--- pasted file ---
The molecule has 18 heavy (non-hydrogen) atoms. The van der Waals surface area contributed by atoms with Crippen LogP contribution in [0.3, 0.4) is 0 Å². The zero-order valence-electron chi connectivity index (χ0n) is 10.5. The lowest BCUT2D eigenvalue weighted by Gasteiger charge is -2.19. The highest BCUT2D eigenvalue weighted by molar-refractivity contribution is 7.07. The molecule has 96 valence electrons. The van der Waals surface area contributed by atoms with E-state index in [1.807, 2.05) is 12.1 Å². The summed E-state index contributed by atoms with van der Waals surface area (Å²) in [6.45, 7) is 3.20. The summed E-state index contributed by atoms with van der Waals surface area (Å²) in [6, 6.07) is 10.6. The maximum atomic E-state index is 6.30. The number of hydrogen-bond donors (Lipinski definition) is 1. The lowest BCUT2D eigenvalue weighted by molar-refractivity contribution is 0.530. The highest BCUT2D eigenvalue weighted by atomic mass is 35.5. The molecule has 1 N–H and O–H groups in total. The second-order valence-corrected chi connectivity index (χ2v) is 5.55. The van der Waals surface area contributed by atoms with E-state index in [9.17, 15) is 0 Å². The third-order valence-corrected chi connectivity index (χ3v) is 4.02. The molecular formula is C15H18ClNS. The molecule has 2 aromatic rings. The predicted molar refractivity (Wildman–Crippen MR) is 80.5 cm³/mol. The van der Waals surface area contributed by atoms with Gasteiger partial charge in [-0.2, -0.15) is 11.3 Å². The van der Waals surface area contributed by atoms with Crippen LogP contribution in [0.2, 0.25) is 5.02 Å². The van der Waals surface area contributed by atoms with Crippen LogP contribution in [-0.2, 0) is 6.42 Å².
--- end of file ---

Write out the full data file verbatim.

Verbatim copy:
The molecule has 18 heavy (non-hydrogen) atoms. The van der Waals surface area contributed by atoms with Crippen LogP contribution in [0.3, 0.4) is 0 Å². The zero-order valence-electron chi connectivity index (χ0n) is 10.5. The lowest BCUT2D eigenvalue weighted by Gasteiger charge is -2.19. The highest BCUT2D eigenvalue weighted by molar-refractivity contribution is 7.07. The molecule has 96 valence electrons. The van der Waals surface area contributed by atoms with E-state index in [1.807, 2.05) is 12.1 Å². The summed E-state index contributed by atoms with van der Waals surface area (Å²) in [6.45, 7) is 3.20. The summed E-state index contributed by atoms with van der Waals surface area (Å²) in [6, 6.07) is 10.6. The maximum atomic E-state index is 6.30. The number of hydrogen-bond donors (Lipinski definition) is 1. The lowest BCUT2D eigenvalue weighted by molar-refractivity contribution is 0.530. The highest BCUT2D eigenvalue weighted by atomic mass is 35.5. The molecule has 1 N–H and O–H groups in total. The second-order valence-corrected chi connectivity index (χ2v) is 5.55. The van der Waals surface area contributed by atoms with E-state index in [9.17, 15) is 0 Å². The third-order valence-corrected chi connectivity index (χ3v) is 4.02. The molecular formula is C15H18ClNS. The molecule has 2 aromatic rings. The predicted molar refractivity (Wildman–Crippen MR) is 80.5 cm³/mol. The van der Waals surface area contributed by atoms with Gasteiger partial charge in [-0.2, -0.15) is 11.3 Å². The van der Waals surface area contributed by atoms with Crippen LogP contribution in [0.2, 0.25) is 5.02 Å². The van der Waals surface area contributed by atoms with Crippen LogP contribution in [-0.2, 0) is 6.42 Å².